View Single Post
  #49  
Old 23.06.2020, 19:00
Axa's Avatar
Axa Axa is offline
Forum Legend
 
Join Date: Oct 2019
Location: Suhr, Aargau
Posts: 3,288
Groaned at 40 Times in 40 Posts
Thanked 4,422 Times in 2,043 Posts
Axa has a reputation beyond reputeAxa has a reputation beyond reputeAxa has a reputation beyond reputeAxa has a reputation beyond reputeAxa has a reputation beyond reputeAxa has a reputation beyond repute
Re: moving to Switzerland from France

Quote:
View Post
If It was to be Geneva , what are the advantages of living in france, working in Switzerland ?
Many people suggest this to me but they seem to fail to know the basic details : how does a frontilier worker declare taxes ? Can I keem my French med insurance ? Is it really fiancially interestin to live like this ?
what are the hidden downsides ?

To be honest I am not really attracted by this idea but it would be interesting to know a bit more nevertheless.
You can rent a house with a garden in France for the price you rent a micro-flat in Genève. Some people put a lot of value into this. You mentioned before that you value more a circle of friends than having a 2 car garage or a trampoline in the garden for the kids.

I think tax is deducted from your monthly salary (impôt à la source). Due to the high number of frontaliers, canton Genève came up with some special rules other cantons don't have. But you know French, it should be easier to navigate the bureaucracy.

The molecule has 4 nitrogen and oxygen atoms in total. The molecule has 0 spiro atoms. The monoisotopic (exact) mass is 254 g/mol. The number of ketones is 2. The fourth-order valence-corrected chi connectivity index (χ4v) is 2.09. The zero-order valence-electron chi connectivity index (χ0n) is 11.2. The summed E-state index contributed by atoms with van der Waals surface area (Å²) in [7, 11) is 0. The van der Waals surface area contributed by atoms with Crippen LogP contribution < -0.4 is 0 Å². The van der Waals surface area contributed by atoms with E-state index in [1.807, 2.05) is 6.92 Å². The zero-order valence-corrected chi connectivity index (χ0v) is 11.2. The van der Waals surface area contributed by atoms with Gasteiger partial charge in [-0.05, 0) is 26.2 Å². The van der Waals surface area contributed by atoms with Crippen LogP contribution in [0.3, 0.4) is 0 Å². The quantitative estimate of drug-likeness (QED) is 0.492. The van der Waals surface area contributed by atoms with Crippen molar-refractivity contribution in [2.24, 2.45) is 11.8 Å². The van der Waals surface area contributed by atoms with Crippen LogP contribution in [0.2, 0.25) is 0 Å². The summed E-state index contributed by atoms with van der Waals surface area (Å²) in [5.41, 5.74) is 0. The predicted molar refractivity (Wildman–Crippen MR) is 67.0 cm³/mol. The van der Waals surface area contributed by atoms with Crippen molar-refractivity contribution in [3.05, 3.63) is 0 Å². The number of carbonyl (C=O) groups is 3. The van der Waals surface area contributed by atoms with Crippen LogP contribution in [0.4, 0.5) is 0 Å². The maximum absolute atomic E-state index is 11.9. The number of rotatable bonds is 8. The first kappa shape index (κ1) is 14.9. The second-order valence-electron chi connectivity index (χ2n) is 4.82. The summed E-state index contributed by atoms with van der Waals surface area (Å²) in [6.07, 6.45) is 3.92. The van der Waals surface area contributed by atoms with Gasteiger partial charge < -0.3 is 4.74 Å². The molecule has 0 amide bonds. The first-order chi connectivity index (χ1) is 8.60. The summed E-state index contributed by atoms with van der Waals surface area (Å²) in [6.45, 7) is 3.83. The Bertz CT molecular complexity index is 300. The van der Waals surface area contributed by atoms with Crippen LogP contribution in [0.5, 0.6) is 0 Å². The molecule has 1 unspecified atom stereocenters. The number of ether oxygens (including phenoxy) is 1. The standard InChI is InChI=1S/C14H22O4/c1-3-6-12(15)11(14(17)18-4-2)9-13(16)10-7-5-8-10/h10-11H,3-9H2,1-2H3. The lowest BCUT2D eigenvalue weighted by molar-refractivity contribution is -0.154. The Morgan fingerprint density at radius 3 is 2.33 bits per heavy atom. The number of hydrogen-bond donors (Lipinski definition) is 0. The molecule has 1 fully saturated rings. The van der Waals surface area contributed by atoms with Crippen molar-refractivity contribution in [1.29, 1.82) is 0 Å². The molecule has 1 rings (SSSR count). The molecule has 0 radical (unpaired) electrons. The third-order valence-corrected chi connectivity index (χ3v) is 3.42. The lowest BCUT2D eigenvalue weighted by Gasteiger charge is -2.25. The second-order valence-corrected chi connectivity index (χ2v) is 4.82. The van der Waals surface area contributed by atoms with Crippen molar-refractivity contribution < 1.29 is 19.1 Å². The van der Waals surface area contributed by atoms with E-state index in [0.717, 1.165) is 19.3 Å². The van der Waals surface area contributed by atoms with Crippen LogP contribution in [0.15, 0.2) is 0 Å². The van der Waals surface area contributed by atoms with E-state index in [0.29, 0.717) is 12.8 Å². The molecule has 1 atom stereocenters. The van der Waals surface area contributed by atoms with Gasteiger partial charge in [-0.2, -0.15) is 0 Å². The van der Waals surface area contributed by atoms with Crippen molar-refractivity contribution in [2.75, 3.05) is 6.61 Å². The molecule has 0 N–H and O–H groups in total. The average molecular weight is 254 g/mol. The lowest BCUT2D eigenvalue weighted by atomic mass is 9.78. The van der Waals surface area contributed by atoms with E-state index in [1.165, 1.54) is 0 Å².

From the financial side, it makes a lot of sense to be frontalier for part-time workers or low income workers. They simply can't afford to live in CH. For higher incomes, the tax rate might be lower in CH compared to France. Albeit, there's deductions for children, so the only way to know is to do the math, every case is different.

The only "hidden" downside I know is from a French acquaintance. He works at some place that depends on cantonal budget. He rents a small room in an ugly and very cheap flat in Genève for the address, but also rents a nicer flat in FR to live. The motivation to have a primary residence in Switzerland is to be perceived as better integrated and have better career opportunities. His personal impression is that frontaliers are perceived as less stable in the long term, and that people values stability at his job. Could be right or wrong but that's his bet.
Reply With Quote